Stocks lost further ground on the Tokyo Stock Exchange Thursday, dragged down by the yen’s ascent against the dollar.
The Nikkei average fell 146.26 points, or 0.85 percent, to close at 17,044.99. On Wednesday, it dived 559.43 points.
The Topix ended down 17.46 points, or 1.24 percent, at 1,388.81, after losing 45.77 points the previous day.
Selling took the upper hand from the outset of Thursday’s trading, briefly pushing down the Nikkei average below 17,000 early in the morning session. Worries about deteriorated earnings at export-oriented companies weighed down the market due to the higher yen.
The dollar’s fall was caused by weaker-than-expected U.S. economic data and dovish remarks by U.S. Federal Reserve Bank of New York President William Dudley, brokers said.
With the market’s downside limited after overnight rebounds in the Dow Jones industrial average and the key West Texas Intermediate crude oil futures contract in New York, however, the Nikkei briefly popped up into positive territory in the afternoon, according to brokers.
Masashi Oguchi of Mito Securities Co.’s Investment Information Department, said Dudley, who was said to be a hawkish policymaker, seems to have softened his attitude regarding the need for an interest rate hike.
In addition to Dudley’s perceived new policy stance, “the dismal ISM (Institute for Supply Management) nonmanufacturing activity index for January, a particularly important indicator to gauge U.S. economic activities, strengthened the risk-averse mood in financial markets, leading to the yen’s rise,” he said.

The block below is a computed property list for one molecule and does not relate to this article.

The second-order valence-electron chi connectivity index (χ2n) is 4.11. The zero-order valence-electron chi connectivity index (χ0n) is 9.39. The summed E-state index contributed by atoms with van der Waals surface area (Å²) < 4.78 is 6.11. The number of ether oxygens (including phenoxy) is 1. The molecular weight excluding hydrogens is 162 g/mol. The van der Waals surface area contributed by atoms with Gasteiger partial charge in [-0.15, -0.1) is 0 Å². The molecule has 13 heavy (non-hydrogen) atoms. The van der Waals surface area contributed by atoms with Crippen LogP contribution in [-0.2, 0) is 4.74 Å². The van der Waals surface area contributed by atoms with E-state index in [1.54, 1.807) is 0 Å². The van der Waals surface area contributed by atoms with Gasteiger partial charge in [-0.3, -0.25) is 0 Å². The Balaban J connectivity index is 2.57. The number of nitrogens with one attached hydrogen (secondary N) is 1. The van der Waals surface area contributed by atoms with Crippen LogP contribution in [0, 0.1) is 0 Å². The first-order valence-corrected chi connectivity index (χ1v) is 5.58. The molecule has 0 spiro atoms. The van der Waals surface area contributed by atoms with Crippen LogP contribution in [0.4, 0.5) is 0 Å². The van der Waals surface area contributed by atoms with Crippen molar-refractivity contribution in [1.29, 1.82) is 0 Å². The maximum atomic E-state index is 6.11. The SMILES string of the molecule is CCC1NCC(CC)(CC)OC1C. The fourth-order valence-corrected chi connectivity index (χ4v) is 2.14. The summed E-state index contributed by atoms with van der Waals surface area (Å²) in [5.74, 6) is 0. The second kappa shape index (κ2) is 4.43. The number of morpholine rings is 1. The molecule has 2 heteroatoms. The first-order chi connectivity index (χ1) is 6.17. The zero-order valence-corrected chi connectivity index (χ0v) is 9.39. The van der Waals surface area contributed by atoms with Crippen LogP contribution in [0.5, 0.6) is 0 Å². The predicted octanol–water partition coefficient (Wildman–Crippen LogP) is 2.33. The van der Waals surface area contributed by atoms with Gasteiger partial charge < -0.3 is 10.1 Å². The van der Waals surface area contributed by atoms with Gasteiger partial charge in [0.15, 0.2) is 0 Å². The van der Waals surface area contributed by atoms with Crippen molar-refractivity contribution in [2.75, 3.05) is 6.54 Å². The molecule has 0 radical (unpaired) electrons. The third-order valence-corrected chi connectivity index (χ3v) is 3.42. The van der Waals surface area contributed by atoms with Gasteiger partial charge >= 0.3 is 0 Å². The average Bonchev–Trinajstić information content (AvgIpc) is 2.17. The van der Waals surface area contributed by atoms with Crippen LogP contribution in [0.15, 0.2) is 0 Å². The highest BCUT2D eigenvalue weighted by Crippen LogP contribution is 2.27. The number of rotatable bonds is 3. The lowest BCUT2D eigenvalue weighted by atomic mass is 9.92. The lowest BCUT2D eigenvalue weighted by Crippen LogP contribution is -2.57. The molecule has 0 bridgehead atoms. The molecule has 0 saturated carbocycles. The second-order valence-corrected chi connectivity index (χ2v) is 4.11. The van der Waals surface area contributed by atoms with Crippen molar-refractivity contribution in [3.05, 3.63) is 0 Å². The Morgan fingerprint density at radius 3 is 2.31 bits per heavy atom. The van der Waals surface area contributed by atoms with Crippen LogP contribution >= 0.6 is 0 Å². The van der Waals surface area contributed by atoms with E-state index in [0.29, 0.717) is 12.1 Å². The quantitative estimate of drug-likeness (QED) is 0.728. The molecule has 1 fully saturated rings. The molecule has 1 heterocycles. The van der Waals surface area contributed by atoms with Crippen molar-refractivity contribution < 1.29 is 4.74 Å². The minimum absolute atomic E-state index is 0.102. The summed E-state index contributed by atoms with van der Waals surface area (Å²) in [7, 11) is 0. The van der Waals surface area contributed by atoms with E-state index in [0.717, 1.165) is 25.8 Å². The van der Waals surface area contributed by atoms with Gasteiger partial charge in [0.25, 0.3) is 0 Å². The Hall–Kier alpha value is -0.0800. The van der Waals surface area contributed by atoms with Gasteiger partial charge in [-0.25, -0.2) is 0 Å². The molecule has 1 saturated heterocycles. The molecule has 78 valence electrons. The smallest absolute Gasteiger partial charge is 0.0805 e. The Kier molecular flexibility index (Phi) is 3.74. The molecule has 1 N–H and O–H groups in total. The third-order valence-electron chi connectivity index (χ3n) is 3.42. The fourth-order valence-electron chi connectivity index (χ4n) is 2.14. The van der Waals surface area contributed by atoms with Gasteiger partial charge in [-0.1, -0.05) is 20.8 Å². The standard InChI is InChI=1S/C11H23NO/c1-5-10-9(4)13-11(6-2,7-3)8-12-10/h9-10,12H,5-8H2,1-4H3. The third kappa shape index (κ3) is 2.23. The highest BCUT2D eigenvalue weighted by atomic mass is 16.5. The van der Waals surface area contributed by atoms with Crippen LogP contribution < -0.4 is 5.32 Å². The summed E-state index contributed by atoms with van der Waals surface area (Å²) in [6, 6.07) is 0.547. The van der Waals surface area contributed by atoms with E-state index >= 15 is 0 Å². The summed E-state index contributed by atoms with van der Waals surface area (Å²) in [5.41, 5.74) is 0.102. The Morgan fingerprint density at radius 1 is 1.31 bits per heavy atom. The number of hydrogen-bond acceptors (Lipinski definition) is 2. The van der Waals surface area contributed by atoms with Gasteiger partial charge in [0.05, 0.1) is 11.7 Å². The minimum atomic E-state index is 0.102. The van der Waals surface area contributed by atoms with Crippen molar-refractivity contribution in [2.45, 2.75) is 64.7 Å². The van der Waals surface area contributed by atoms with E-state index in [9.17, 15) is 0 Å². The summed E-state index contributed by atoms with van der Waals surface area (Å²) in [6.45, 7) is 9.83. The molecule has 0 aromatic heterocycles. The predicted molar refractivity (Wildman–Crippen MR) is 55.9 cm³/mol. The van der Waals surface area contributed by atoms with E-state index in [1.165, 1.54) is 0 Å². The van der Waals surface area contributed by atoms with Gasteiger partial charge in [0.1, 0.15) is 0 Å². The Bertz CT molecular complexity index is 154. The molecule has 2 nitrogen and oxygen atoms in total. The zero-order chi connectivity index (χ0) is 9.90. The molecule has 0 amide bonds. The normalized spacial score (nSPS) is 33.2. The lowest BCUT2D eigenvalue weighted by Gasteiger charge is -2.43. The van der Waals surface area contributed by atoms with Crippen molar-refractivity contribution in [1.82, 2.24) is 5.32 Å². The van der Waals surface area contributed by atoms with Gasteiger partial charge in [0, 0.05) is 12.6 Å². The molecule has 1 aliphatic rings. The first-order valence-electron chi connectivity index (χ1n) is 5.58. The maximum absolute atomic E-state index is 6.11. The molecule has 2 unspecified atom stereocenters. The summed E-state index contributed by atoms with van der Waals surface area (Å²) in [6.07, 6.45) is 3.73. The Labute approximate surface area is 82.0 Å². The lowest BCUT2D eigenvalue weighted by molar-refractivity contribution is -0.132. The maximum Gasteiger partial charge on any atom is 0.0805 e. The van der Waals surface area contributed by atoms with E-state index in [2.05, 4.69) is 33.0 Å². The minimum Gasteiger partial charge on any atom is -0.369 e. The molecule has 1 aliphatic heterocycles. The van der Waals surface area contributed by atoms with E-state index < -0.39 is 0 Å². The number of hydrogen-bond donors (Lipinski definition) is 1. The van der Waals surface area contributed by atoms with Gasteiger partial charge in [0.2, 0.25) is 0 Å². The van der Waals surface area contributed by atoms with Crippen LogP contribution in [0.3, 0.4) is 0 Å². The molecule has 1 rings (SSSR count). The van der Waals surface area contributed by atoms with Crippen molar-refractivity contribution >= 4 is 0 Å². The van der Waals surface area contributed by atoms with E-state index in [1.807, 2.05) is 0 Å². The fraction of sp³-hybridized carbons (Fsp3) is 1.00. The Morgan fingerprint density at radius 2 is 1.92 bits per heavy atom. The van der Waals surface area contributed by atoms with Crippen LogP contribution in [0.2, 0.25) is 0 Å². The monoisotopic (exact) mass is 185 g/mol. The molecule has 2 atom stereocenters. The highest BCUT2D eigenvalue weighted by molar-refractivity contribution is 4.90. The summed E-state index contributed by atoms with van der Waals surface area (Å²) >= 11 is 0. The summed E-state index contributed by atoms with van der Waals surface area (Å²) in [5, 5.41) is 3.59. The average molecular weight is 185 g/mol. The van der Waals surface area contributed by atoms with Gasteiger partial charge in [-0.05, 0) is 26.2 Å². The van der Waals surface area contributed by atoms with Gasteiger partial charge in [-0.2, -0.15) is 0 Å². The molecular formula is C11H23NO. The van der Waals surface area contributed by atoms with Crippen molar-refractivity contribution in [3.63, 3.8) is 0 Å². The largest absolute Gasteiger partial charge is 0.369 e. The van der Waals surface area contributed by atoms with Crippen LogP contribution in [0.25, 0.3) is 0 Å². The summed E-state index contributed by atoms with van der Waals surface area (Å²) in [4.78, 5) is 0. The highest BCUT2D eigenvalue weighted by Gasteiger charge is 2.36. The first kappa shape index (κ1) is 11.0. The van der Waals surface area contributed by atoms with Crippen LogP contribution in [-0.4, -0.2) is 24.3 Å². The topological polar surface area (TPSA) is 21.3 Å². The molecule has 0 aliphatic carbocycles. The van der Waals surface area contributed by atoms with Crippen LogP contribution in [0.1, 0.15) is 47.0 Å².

Although undervalued stocks briefly attracted buying after the Nikkei fell below 17,000, concerns over deteriorated earnings hit export-oriented companies, such as electronics makers, Oguchi added.
An official of another securities firm said market participants became more nervous about the yen’s exchange rate movements, which affect corporate earnings, at a time when a series of earnings reports for October-December are released by major Japanese companies.
Falling issues far outnumbered rising ones 1,541 to 322 in the TSE’s first section, while 72 issues were unchanged.
Volume grew to 3,128 million shares from Wednesday’s 3,103 million shares.
Among exporters, automakers Toyota, Fuji Heavy and Mazda, electronics parts producer Murata Manufacturing, electronics maker Sony and tire manufacturer Bridgestone, met with selling.
Hitachi and Panasonic fell sharply a day after the technology giants revised down their earnings estimates for the current fiscal year through March.
By contrast, Sharp surged 16.79 percent on news that the struggling electronics maker has decided to receive support from Taiwan’s Hon Hai Precision Industry, instead of government-affiliated Innovation Network Corp. of Japan, for business turnaround.
Another electronics maker Toshiba cut earlier losses to end higher after the news of Sharp. Hopes grew that Toshiba will receive full support from INCJ, brokers said.
In index futures trading on the Osaka Exchange, the key March contract on the Nikkei average finished down 90 points at 17,070.